Hey You, Its OK to Log Off
I understand the world is burning, but I just can’t watch that right now.
Wild fires burn. The pandemic rages. Riots and peaceful demonstrations occur daily. Isolation abounds. Masks mandates are in effect. Hurricane after hurricane batters the coast. No touch social distancing is becoming the norm. Quarantines are becoming an everyday occurrence. The election of our lifetime is occurring (or so we are told), and our “leaders” are more interested in politics and name calling than in helping. Financial struggles abound (and again, our leaders can’t seem to put politics aside to help). Work hours are cut. On and on and on the list goes. I know this is important, but I just can’t sit here and keep watching this — I just don’t have the strength. Do I care? Yes, of course, but right now something is just more pressing — my health.
The 24-hour news cycle, while once thought of as helpful, in many ways has become anything but that. Instead, through social media, radio, television and even every day conversations, the train wreck that seems to be 2020 merrily continues on and is almost impossible to escape. For people living “normal lives,” without the added stress of mental or physical challenges, this year has been a lot, and in many ways overwhelming. Even those without the extra health burdens have found this year hard to bear.
In fact, I can find almost no one that has not wanted to disengage and tune things out due to the sheer volume of negative news. Yet I am finding for me the extra health struggle only adds to the more stressful year we have all had. Please forgive me if I just cannot watch one more bad thing happen or go wrong. Please forgive me, if on top of my health, I have just had enough.
I am discovering that my already stressful life just can’t deal with one more thing that will send my illness into a flare. The stress this year for most has been huge, but for those battling some form of chronic illness, it adds a whole other layer of struggle. While stress is not good for anyone, for most battling chronic illness, stress is our worst enemy. It many times amplifies our symptoms and accelerates our condition.
Yet for some reason, at times we feel guilty for stepping back, shutting down or simply tuning out the never-ending parade of stress inducing news. Why do we feel that way? Why is caring for ourselves in this way wrong? Why is putting what we need before other things bad? Sometimes this pressure comes from outside, but many times, it is our own internal monologue that makes us feel guilty.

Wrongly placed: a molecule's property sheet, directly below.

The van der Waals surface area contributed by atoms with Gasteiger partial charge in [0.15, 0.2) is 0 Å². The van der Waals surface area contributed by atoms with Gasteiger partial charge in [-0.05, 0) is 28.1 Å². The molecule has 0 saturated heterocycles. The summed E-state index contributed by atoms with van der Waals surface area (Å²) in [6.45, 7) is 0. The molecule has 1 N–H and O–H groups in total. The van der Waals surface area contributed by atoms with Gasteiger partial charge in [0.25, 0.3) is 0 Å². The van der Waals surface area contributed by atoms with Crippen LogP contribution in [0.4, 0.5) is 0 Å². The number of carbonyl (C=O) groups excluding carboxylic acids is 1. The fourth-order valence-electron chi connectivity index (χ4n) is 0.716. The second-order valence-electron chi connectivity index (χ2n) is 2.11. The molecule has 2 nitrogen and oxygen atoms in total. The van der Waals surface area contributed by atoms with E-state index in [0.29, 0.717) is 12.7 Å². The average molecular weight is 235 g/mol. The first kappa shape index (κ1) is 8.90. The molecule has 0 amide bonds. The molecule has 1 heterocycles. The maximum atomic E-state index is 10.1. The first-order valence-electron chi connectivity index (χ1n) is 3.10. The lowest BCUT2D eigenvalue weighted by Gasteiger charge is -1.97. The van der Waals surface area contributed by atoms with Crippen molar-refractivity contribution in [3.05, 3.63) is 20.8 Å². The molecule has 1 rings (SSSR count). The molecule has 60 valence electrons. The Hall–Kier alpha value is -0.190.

It’s like we have this little voice in our head that is say, “There is _______ going on in the world, why am I worried or complaining about my problems?” And that right there is the problem. Instead of giving ourselves the room to “Not be OK”, we compare and then guilt ourselves for how we are handling things.
A few months ago, I had some decisions before me that I was struggling with. A friend looked at me and said, “It’s OK to think of yourself and put yourself first for a change. Sometimes, that is the healthiest thing you can do.” I sat there and started to argue, and he looked at me and said it again. As tears began to form in my eyes, I could feel a weight lifted off of me and a relief from a burden I did not realize I was carrying. It was OK to let go and simply spend some time caring for myself. It did not mean I did not think of or care for others, it just meant it was OK to care for me and my health too. I needed to give myself a break, find some rest and then decide how I wanted to engage going forward. For me, it was one of the most revolutionary and life-changing thoughts I had ever had, and one that I desperately needed.
Stepping back and disengaging some did not mean I did not care. It did not mean that it was not important. It simply meant that at that moment, caring for myself and my mental and physical health, was more important. If someone was strapped to a train track, what would be more important — getting them off the track or engaging them in the latest cause or issue? Hopefully, we all have the same answer, and in that way, people battling mental and health issues, our condition is like a train barreling towards us, and sometimes, we just need to get off the track, regroup and then step back out to face something.
When we do this, it is not only just OK, but most likely the most important thing we can do. So, let’s give ourselves a break — both literally and figuratively. Give yourself the freedom to disengage, refresh and regroup, and then decide how and when you are ready to jump back in. You must remember, you can’t take care of or care for other things, if you are not first caring for yourself.
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